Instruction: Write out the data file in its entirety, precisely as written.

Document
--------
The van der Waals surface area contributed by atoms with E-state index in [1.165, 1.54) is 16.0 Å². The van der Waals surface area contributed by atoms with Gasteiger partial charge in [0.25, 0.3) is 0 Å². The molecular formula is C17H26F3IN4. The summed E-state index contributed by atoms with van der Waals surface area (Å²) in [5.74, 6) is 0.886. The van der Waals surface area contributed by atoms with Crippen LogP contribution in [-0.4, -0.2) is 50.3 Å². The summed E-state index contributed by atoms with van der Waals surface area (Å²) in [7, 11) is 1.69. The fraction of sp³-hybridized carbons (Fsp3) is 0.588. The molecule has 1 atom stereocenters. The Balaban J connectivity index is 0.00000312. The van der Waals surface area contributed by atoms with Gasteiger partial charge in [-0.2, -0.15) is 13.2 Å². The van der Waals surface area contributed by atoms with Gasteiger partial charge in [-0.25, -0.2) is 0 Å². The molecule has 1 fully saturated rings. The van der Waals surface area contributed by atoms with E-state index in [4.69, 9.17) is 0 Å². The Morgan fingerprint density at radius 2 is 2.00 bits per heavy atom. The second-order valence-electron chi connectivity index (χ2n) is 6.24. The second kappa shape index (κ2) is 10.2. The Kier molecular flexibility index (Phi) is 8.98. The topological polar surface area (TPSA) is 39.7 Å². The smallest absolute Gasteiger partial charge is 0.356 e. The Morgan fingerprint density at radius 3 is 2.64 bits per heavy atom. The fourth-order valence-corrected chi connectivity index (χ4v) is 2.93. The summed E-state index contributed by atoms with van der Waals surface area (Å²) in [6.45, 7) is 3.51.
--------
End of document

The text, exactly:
The van der Waals surface area contributed by atoms with E-state index in [1.165, 1.54) is 16.0 Å². The van der Waals surface area contributed by atoms with Gasteiger partial charge in [0.25, 0.3) is 0 Å². The molecular formula is C17H26F3IN4. The summed E-state index contributed by atoms with van der Waals surface area (Å²) in [5.74, 6) is 0.886. The van der Waals surface area contributed by atoms with Crippen LogP contribution in [-0.4, -0.2) is 50.3 Å². The summed E-state index contributed by atoms with van der Waals surface area (Å²) in [7, 11) is 1.69. The fraction of sp³-hybridized carbons (Fsp3) is 0.588. The molecule has 1 atom stereocenters. The Balaban J connectivity index is 0.00000312. The van der Waals surface area contributed by atoms with Gasteiger partial charge in [-0.2, -0.15) is 13.2 Å². The van der Waals surface area contributed by atoms with Gasteiger partial charge in [-0.25, -0.2) is 0 Å². The molecule has 1 fully saturated rings. The van der Waals surface area contributed by atoms with E-state index in [4.69, 9.17) is 0 Å². The Morgan fingerprint density at radius 2 is 2.00 bits per heavy atom. The second-order valence-electron chi connectivity index (χ2n) is 6.24. The second kappa shape index (κ2) is 10.2. The Kier molecular flexibility index (Phi) is 8.98. The topological polar surface area (TPSA) is 39.7 Å². The smallest absolute Gasteiger partial charge is 0.356 e. The Morgan fingerprint density at radius 3 is 2.64 bits per heavy atom. The fourth-order valence-corrected chi connectivity index (χ4v) is 2.93. The summed E-state index contributed by atoms with van der Waals surface area (Å²) in [6.45, 7) is 3.51.